The feasting begins at 7.30 Saturday night and wraps at 1 Sunday morning.
Thinking about what we eat - I can now see why...
7.30pm - ‘Loh Sang’ salad
8.00pm - Grilled fish heads
BREAK (We’re pretty full at this point, and this is only the beginning)
9.00pm - Chilli crabs
9.45pm - Steamed crab shells
10.15pm - Baked pomfret with chilli pepper and fried noodles
ANOTHER BREAK (Walk, breathe)
11.15pm - Garlic and spring onion prawns
11.45pm - Pomelo and satsumas
On the seventh day of Chinese New Year falls ‘Everybody’s Birthday’- a day in the Chinese calendar apparently more important than your own. Cue excessive eating back at the Lee family household. My mother has commissioned me to cook chilli crabs, and her school friends who also whip up some prime seafood (and whose grilled fish head dish makes its way onto this post).
I’m only posting recipes for Malaysian Chilli Crabs and Grilled Fish Heads, but special mention must go to the evening’s opening salad, the extraordinary ‘Loh Sang’ - which I’ve only ever seen Malaysian Chinese make. Everyone round the table must toss the ingredients - a variety of shredded vegetables, like carrot, fruit, pomelo, raw fish (symbolising life) and peanuts. A sweet dressing is poured over it, and everyone grabs their chopsticks and tosses the salad altogether. Permissible playing with food. We're beginning to enjoy ourselves.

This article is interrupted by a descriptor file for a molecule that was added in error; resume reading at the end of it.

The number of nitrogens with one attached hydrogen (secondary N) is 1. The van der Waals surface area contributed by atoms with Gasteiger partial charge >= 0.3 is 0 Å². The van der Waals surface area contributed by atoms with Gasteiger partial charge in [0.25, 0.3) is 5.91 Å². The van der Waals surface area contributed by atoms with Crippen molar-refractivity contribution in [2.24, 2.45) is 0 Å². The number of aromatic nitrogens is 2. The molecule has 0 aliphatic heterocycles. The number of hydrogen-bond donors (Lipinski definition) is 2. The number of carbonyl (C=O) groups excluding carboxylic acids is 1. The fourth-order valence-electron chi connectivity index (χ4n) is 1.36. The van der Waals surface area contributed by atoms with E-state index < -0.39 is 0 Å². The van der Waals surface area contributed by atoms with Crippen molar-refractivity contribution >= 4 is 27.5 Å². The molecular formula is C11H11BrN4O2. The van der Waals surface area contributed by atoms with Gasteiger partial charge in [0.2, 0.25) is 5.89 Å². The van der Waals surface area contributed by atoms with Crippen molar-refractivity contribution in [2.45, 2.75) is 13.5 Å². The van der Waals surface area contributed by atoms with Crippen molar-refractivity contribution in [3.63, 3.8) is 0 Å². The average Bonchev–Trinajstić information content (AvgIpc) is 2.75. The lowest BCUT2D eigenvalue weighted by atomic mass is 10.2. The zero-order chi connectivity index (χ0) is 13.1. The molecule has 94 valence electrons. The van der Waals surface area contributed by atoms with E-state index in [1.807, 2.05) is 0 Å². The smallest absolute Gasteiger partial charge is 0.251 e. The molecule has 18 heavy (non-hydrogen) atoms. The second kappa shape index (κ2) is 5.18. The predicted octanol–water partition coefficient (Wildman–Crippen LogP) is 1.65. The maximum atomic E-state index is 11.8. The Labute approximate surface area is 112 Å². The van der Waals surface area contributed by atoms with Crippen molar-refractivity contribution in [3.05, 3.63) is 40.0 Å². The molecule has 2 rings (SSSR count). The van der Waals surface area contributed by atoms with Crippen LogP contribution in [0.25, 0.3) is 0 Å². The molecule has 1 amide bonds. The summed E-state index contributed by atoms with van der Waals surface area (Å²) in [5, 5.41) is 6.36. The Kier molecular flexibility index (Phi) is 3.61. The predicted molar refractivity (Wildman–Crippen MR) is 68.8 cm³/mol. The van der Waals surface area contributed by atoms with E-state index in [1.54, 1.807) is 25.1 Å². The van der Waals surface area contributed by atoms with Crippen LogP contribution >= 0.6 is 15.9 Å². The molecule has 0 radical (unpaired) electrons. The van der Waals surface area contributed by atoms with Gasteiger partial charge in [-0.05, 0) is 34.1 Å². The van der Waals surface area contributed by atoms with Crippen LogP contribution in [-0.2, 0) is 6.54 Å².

Adding the dressing then mixing the salad.
Thinking of chilli crabs evokes outdoor restorans in the cool of a Kuala Lumpur evening - piles of crustacea lacquered with sauce, mucky hands grabbing the next leg, hearing the crack of teeth against shell and the satisfying sound of the suck of sweet crabmeat from the claw.
It’s such a wonderfully communal dish and there are infinite ways of making chilli crabs – but this particular recipe has been cooked countless times for hawkeyed Malaysians who leave not a scrap, which I guess is a good sign. I’ve experimented with brandy, extra tamarind, and even vermouth (big mistake) but the ingredient that makes the difference is actually lashings of Sriracha hot chilli sauce (discovered by accident when a friend up-ended a bottle into the wok). And when I didn’t have the chilli sauce, the understudy was ketchup, which worked as lickably well – both add a sweetness and depth that cut through the spices of the base paste.
And then fish heads. They provoke strange behaviour in the older generations.
Imagine you’re at dinner. You’re having a perfectly normal conversation about the demise of Cheryl and Ashley over a plate of whole fried fish, and all of a sudden, passionate spatting erupts, and chopstick-wielding parents and uncles fight over the fish head in the way teenage girls squabble over a spotty pubescent boy.